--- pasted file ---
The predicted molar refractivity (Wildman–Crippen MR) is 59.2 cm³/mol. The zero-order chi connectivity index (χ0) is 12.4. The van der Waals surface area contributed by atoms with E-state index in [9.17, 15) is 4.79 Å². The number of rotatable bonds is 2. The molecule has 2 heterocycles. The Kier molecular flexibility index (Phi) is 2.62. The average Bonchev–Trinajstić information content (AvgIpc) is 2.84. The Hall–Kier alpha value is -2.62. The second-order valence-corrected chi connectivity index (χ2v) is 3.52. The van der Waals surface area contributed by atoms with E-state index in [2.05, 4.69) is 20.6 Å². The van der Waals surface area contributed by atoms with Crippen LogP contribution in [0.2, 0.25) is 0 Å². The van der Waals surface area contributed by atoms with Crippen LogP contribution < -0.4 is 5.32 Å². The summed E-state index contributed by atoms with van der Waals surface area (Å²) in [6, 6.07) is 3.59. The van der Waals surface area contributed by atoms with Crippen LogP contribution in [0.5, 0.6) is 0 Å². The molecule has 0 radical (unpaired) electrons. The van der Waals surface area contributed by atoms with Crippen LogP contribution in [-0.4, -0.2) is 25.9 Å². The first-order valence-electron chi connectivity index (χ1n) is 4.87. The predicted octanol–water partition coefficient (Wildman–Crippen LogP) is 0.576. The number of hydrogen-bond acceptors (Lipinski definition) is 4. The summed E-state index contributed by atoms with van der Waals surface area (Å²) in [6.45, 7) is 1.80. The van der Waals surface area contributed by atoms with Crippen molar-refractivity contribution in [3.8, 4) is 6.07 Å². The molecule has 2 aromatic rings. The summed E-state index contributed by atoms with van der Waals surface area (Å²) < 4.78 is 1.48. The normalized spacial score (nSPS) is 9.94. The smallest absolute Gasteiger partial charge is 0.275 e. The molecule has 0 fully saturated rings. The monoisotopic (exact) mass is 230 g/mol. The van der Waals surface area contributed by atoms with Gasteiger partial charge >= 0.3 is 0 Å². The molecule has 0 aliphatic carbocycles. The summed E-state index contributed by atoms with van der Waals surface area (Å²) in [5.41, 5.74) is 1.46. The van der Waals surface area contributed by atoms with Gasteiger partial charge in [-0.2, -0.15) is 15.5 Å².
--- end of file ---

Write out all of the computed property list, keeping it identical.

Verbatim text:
The predicted molar refractivity (Wildman–Crippen MR) is 59.2 cm³/mol. The zero-order chi connectivity index (χ0) is 12.4. The van der Waals surface area contributed by atoms with E-state index in [9.17, 15) is 4.79 Å². The number of rotatable bonds is 2. The molecule has 2 heterocycles. The Kier molecular flexibility index (Phi) is 2.62. The average Bonchev–Trinajstić information content (AvgIpc) is 2.84. The Hall–Kier alpha value is -2.62. The second-order valence-corrected chi connectivity index (χ2v) is 3.52. The van der Waals surface area contributed by atoms with E-state index in [2.05, 4.69) is 20.6 Å². The van der Waals surface area contributed by atoms with Crippen LogP contribution in [0.2, 0.25) is 0 Å². The van der Waals surface area contributed by atoms with Crippen LogP contribution < -0.4 is 5.32 Å². The summed E-state index contributed by atoms with van der Waals surface area (Å²) in [6, 6.07) is 3.59. The van der Waals surface area contributed by atoms with Crippen LogP contribution in [0.5, 0.6) is 0 Å². The molecule has 0 radical (unpaired) electrons. The van der Waals surface area contributed by atoms with Crippen LogP contribution in [-0.4, -0.2) is 25.9 Å². The first-order valence-electron chi connectivity index (χ1n) is 4.87. The predicted octanol–water partition coefficient (Wildman–Crippen LogP) is 0.576. The number of hydrogen-bond acceptors (Lipinski definition) is 4. The summed E-state index contributed by atoms with van der Waals surface area (Å²) in [6.45, 7) is 1.80. The van der Waals surface area contributed by atoms with Crippen molar-refractivity contribution in [3.8, 4) is 6.07 Å². The molecule has 2 aromatic rings. The summed E-state index contributed by atoms with van der Waals surface area (Å²) < 4.78 is 1.48. The normalized spacial score (nSPS) is 9.94. The smallest absolute Gasteiger partial charge is 0.275 e. The molecule has 0 fully saturated rings. The monoisotopic (exact) mass is 230 g/mol. The van der Waals surface area contributed by atoms with Gasteiger partial charge >= 0.3 is 0 Å². The molecule has 0 aliphatic carbocycles. The summed E-state index contributed by atoms with van der Waals surface area (Å²) in [5.41, 5.74) is 1.46. The van der Waals surface area contributed by atoms with Gasteiger partial charge in [-0.2, -0.15) is 15.5 Å².